Africa: South Africa’s Digital Switch-Off Will Reshape the Market and Leave an Estimated 14 Million People Without a Signal


London — The switch-off of the analogue signal in Sub-Saharan Africa is often a brutal business that leaves behind many viewers unable to afford the new digital Set-Top-Boxes or TVs with integrated digital receivers. The South African Government is determined to switch off its analogue broadcasting at the end of March 2022. Russell Southwood talks to Mike Aldridge, Broadcast Manager, Cape Town Television about who will be without a signal and the consequences.

Over 60 organizations are asking the Government to reconsider its decision to switch off the analogue signal. Based on data from the Broadcasting Research Council (collected by A.C.Nielsen) 5.7 million households are still receiving an analogue broadcast signal. According to Statistics South Africa, there are 2.51 people per household, meaning around 14.3 million will be cut off.

The Minister of Communications and Digital Technologies Khumbudzo Ntshaveni says that these figures are wrong but Aldridge says that she is confused: “She’s looking at TV households but the issue is not how many households but the number of viewers.”

Government policy was to offer “free” Set-Top-Boxes (STBs) to low income households (under R3,500 per month) but the programme has largely failed to deliver. The Government has contracted the manufacture of 1.5 million STBs for the programme but only just over 600,000 have been actively installed.

“In Western Cape only 62 have been installed and in Gauteng only 150. Major retailers did not stock these STBs so the consumer choice was either an integrated STB/TV, which is expensive, or Pay TV. Poorer people can’t afford DStv or don’t want it. The broadcasting companies have also been complaining that there is not much enthusiasm or uptake for digital STBs from the public.”

Far from widening the reach of Free-To-Air broadcasters, the digital transition process seems to be widening the divide between the haves and the have-nots. The pressure has been on to deliver the ‘digital dividend’ and ICASA’s recent spectrum auction raised US$961 million from telecoms companies. So to get the money, the Government has to clear the analogue spectrum ranges: “The Minister is bulldozing it all through.”

The market reshaping is already occurring. Terrestrial transmission is now only 36% of the market: “In the future, it will shrink significantly.” Both Pay TV operator DStv and Free-To-Air satellite operator Openview have made big inroads into the share of terrestrial transmission, carrying the Free-To-Air broadcast channels. The great unspoken is that the DTT monopoly signal carrier Sentech is not very cost-effective: “(Public broadcaster) SABC and eTV are saying that DTT is doomed and that satellite transmission is much more cost-effective.”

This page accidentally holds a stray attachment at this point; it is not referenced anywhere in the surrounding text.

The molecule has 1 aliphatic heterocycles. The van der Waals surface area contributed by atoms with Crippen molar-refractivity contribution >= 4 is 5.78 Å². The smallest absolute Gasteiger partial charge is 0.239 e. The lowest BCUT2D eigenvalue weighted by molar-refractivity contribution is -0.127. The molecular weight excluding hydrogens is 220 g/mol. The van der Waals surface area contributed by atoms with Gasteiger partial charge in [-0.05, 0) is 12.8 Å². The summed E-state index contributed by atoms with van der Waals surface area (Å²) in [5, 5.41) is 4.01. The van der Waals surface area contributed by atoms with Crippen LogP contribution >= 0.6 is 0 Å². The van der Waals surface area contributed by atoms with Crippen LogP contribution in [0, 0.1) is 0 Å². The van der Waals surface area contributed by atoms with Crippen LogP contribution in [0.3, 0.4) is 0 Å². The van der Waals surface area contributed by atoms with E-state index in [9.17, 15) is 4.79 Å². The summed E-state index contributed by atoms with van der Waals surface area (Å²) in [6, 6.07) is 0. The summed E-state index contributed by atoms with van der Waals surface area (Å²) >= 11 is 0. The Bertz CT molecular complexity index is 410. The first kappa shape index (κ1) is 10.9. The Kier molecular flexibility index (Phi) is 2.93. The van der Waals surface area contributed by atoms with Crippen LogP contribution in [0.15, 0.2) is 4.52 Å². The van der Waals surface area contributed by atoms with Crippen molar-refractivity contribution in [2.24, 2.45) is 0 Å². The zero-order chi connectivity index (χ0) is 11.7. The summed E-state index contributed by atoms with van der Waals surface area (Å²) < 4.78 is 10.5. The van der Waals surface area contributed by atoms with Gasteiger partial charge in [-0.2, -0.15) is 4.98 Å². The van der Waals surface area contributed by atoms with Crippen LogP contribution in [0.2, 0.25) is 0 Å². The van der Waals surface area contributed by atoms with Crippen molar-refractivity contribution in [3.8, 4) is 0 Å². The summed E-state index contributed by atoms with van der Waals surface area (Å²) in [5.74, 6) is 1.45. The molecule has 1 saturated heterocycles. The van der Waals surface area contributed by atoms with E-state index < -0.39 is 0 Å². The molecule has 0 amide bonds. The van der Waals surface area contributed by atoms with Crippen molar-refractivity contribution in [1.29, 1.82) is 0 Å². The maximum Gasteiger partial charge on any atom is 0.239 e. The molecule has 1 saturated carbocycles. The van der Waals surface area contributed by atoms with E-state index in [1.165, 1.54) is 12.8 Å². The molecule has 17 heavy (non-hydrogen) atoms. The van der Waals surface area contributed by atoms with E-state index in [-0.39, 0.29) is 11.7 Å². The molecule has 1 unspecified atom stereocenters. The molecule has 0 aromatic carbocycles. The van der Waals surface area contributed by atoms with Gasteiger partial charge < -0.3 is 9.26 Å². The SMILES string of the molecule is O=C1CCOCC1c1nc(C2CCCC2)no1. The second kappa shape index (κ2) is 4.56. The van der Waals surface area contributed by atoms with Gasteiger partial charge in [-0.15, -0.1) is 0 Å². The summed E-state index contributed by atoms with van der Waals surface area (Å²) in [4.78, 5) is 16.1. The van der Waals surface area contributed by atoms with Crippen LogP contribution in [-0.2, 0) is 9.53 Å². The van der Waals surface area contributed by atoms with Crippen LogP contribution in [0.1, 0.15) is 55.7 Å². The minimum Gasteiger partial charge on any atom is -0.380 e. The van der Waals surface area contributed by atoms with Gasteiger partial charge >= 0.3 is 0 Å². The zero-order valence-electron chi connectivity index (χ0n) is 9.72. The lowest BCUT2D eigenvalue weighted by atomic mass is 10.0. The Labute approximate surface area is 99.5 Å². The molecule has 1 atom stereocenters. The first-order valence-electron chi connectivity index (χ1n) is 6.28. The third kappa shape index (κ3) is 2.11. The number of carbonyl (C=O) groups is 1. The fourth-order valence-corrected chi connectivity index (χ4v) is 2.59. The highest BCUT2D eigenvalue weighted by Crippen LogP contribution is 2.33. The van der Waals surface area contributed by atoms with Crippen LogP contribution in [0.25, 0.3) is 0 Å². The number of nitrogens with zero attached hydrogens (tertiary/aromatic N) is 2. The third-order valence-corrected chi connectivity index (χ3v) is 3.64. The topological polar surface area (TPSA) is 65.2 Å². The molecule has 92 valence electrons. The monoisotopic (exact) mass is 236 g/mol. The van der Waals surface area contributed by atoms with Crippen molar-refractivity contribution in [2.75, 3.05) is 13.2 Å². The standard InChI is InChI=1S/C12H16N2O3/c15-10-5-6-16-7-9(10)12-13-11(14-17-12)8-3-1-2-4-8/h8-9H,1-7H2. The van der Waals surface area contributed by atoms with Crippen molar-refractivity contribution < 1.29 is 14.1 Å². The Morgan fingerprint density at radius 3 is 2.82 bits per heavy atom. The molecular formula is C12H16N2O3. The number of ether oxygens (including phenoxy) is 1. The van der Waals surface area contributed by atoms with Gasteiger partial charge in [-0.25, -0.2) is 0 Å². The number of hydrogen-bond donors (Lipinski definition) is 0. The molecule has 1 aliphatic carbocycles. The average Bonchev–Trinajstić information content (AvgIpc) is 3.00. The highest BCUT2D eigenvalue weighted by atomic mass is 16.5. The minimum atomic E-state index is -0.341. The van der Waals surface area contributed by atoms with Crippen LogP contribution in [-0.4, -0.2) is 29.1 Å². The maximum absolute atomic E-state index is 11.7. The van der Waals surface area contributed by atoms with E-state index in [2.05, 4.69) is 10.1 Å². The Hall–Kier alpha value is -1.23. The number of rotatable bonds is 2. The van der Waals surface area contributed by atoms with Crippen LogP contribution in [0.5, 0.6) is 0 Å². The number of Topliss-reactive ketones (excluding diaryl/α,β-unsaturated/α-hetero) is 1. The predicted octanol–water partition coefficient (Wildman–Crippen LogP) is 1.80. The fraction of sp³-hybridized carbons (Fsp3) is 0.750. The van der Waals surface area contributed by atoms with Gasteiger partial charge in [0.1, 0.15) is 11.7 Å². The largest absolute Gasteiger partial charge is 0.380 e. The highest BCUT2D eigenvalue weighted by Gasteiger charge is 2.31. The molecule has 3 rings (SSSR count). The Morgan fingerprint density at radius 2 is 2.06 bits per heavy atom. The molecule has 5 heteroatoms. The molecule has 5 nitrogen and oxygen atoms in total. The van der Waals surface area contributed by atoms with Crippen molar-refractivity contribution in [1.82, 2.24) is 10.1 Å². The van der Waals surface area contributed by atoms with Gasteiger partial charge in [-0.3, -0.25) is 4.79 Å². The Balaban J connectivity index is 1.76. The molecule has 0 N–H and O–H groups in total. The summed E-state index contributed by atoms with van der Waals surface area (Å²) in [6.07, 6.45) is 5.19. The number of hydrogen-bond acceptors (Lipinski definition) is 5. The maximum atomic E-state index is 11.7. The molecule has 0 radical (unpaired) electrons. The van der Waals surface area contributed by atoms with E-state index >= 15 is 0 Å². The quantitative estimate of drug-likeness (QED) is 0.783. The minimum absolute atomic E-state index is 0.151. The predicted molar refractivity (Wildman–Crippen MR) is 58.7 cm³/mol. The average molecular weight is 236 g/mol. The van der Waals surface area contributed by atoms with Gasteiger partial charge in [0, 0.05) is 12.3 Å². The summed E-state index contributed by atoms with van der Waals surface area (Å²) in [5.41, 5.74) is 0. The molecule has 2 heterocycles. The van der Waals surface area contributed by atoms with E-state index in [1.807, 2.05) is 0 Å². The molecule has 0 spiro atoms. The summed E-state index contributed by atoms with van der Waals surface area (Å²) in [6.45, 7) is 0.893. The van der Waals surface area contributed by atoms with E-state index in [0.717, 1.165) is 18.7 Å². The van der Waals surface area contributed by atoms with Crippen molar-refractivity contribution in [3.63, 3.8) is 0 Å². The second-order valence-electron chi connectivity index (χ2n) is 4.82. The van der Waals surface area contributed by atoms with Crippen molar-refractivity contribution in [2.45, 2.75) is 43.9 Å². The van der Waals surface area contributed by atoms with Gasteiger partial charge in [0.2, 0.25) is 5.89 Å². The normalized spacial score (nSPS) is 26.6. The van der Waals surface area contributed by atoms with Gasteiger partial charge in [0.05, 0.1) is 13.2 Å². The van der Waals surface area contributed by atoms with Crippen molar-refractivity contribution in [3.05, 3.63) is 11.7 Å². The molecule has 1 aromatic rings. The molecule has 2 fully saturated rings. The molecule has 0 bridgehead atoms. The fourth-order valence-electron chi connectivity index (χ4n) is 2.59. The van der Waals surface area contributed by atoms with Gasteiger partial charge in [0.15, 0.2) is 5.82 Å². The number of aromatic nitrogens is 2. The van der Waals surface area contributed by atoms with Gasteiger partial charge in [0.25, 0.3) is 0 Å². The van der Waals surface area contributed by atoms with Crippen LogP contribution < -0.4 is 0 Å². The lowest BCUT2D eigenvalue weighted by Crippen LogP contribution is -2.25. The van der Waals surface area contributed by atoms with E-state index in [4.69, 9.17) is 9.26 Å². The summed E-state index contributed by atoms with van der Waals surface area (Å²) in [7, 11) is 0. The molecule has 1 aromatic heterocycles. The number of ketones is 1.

The direct consequences of these changes for South African community broadcasters like Cape Town TV will be disastrous: “We’re looking at losing a lot of our Free-To-Air audiences, especially in the lower income groups. It’s a real threat to the channel. For example, churches have been reaching these audiences through our broadcasts. They’ve also been doing them online but many of their congregants don’t have access to broadband and will lose access to church services.”

So if you can’t beat market forces, why not just get on board with DStv and Satellite FTA services like Openview?: “It’s not sufficient for us. Poorer people can’t afford DStv. All the signals on Sentech’s Freevision are encrypted and you need a SIM card. We are lobbying for community TV signals to be unencrypted.”

The other financial pressure on Cape Town TV is that monopoly signal provider Sentech is insisting that it goes from paying for its current single transmitter for Cape Town to having 32 transmitters that cover the whole of the Western Cape Province. Although this gives it a much wider coverage area, it comes at a significant cost and undermines the idea that community TV is local: “ICASA defines community as local but the DTT architecture makes it provincial. There is no policy saying what it is.

It would be easy to say that this was all a South African problem but the changes in the market and the implications are all too clear for other Sub-Saharan markets. Ignore them at your peril. As always, it is Sub-Saharan Africa’s poorer citizens who get shafted.

In Brief

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Zimbabwe: Following Zimbabwe’s National Media Day at Expo 2020 Dubai, several international investor companies have expressed their interest in working with Zimbabwe on the completion of its digitisation programme. The abovementioned statement is according to Monica Mutsvangwa, the Minister for Information, Publicity and Broadcasting Services in Zimbabwe. The Honourable Minister shared the state of progress following her meeting with Rohde & Schwarz representatives from the German-headquartered firm which manufactures transmitters. Minister Mutsvangwa also mentioned that there were more potential investors making enquiries with an aim to take up programme progress opportunities. “As a result of our media day here at Expo 2020 Dubai, we have generated interest from several investors who are interested in discussions about transmitters,” Minister said.